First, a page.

News / Economy

Iceland Volcano Disrupts Air Travel in British Isles

Tom Rivers

Another wave of volcanic ash from Iceland is creeping into British airspace and has forced the closure of several airports in the northern part of the United Kingdom and in parts of Ireland.  

An ash plume from an eruption Thursday in Iceland has slowly worked its way to Britain and the first flights to be affected were in Northern Ireland, followed by cancellations in northern England and in parts of Scotland.  Flights to and from Ireland's Dublin hub were halted later Sunday.

Forecasters say the ash cloud is moving toward the southeast and the London airports may be affected periodically through Tuesday when weather patterns are expected to change.

This particular ash release is smaller than the one that forced a six-day shutdown over much of Europe in mid-April, causing massive travel chaos and costing the airline industry $1.7 billion.

But as the no-fly area starts to expand again, frustrations are growing as well.  Ruth Kimbley from Belfast City airport has this advice.

"Please contact your airlines," she said. "Everybody knows how unpredictable the situation can be."

For this passenger in Belfast, this is the second time an ash cloud has forced her to change her plans.

"I was stuck in the last disruptions in America as well, so been there, done that, not really looking forward to it," she said. "But we have got family here so we are in good hands and we have got somewhere to stay so we are okay."  

Aviation experts have learned from the experience of last month.  Jonathan Astill is the head of airspace management at Britain's National Air Traffic Service.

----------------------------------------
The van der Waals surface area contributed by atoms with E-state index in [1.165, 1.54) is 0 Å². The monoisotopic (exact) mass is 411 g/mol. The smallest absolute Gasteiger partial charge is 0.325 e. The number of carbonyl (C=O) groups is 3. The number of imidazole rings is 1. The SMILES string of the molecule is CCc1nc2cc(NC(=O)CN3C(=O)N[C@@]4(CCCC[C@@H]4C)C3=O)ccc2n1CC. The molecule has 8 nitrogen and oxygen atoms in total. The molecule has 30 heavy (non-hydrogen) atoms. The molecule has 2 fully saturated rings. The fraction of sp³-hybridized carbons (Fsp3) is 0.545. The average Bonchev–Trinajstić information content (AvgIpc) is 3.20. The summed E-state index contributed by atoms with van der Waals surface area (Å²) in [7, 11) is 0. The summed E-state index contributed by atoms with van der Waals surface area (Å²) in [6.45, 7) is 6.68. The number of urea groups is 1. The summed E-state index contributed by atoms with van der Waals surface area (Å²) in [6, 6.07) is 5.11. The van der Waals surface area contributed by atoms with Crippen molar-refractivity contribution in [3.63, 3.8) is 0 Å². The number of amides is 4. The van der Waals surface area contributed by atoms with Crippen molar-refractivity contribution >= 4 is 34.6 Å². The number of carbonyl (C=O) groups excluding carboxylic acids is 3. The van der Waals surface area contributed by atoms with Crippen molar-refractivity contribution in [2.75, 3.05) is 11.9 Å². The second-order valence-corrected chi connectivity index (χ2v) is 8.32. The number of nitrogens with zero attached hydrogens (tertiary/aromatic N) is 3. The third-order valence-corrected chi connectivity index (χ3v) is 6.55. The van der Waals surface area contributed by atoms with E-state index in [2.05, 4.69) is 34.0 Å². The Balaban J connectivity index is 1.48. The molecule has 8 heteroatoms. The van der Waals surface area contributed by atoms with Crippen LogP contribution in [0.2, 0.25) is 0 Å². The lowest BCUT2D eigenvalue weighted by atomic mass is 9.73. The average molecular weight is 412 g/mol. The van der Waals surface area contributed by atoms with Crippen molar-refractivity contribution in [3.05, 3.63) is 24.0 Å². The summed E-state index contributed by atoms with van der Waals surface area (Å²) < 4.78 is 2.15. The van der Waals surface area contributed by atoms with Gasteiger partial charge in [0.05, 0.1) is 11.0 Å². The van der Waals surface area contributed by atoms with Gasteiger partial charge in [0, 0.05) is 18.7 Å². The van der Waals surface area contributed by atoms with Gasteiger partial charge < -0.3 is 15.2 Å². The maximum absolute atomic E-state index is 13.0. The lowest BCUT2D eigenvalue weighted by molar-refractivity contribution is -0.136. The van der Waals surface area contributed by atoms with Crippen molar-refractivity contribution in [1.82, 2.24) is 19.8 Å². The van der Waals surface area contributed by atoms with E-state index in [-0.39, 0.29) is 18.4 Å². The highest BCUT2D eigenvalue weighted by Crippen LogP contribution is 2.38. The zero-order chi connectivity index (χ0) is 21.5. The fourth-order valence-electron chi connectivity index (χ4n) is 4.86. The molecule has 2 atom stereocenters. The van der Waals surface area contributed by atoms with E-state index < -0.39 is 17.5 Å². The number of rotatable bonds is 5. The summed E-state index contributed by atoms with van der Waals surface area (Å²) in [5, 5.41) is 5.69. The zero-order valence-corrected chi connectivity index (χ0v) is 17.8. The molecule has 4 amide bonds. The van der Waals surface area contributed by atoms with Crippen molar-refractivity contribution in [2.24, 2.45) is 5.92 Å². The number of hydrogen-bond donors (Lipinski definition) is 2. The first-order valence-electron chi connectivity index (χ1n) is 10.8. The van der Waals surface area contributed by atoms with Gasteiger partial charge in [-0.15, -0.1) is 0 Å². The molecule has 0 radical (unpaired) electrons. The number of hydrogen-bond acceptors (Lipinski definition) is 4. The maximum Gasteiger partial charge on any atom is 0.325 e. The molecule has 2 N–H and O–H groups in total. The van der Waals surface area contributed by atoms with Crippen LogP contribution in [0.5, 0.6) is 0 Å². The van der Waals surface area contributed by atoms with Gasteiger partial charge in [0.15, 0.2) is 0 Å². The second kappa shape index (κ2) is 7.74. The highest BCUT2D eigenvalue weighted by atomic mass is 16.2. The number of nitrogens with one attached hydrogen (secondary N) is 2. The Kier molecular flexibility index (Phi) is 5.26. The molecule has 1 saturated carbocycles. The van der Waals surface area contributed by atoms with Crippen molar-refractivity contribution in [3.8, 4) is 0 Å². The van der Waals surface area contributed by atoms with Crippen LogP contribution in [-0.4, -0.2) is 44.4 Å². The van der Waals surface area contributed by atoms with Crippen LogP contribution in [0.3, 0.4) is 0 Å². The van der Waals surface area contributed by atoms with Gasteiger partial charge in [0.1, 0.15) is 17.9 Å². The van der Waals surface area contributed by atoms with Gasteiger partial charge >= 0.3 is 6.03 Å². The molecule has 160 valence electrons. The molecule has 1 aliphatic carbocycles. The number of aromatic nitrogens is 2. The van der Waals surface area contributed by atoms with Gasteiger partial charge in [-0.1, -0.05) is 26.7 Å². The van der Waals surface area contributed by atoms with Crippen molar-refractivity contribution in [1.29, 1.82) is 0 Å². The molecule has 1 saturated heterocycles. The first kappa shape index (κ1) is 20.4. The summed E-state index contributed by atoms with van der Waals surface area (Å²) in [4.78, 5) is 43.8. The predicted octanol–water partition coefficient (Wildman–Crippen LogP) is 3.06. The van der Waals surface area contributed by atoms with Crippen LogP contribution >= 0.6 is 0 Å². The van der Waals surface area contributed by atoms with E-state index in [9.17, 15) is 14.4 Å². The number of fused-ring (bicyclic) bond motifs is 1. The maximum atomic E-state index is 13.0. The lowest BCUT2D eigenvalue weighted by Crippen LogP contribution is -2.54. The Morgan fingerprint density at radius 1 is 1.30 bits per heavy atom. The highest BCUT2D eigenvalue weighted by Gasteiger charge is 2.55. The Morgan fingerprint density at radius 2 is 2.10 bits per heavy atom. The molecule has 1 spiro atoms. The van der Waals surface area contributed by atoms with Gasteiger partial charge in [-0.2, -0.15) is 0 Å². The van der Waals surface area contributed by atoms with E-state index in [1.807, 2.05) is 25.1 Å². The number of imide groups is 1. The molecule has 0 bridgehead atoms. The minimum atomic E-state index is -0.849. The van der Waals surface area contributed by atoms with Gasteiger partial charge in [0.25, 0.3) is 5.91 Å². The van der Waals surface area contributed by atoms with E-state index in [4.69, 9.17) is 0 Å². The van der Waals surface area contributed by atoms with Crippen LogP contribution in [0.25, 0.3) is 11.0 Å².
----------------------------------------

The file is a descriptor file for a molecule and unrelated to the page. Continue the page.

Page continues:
"Well, the airline companies, the Civil Aviation Authority and ourselves have been working very closely together and we have now come up with a process where the no-fly zone really only covers the area of highest density ash," Astill said. "So we do not allow flights in that airspace, but areas where there is a little ash, but not too much, a flight is permitted.  So, that enables us to keep more flights going and continue with the flights safely."

On the continent, European aviation authorities are looking into the possibility the problem could move into their airspace in the coming days.  German forecasters warn of possible disruptions there from as early as Monday.

You May Like

Obama: I Will Do 'Everything I Can' to Close Guantanamo

US president says prison continues 'to inspire jihadists and extremists around the world' More

Sierra Leone Educates on Safe Ebola Burials

Also, country is improving at rapid response to isolated outbreaks, but health workers need to be even faster, officials say More

Religion Aside, Christmas Gains Popularity in Communist Vietnam

Increasingly wealthy Vietnamese embrace holiday due to its non-religious glamor, commercial appeal More

This forum has been closed.
Comments
     
There are no comments in this forum. Be first and add one

Featured Videos

Your JavaScript is turned off or you have an old version of Adobe's Flash Player. Get the latest Flash player.
US Decision on Cuba Underscores Divisions Among Miami Cubansi
X
Sharon Behn
December 19, 2014 9:34 PM
For decades, older, more conservative Cubans have been gathering at Café Versailles on the corner of Calle Ocho to eat Cuban food and talk politics. After hearing of President Barack Obama’s decision, a number of them gathered in front of the café with posters to protest. VOA's Sharon Behn reports on the situation.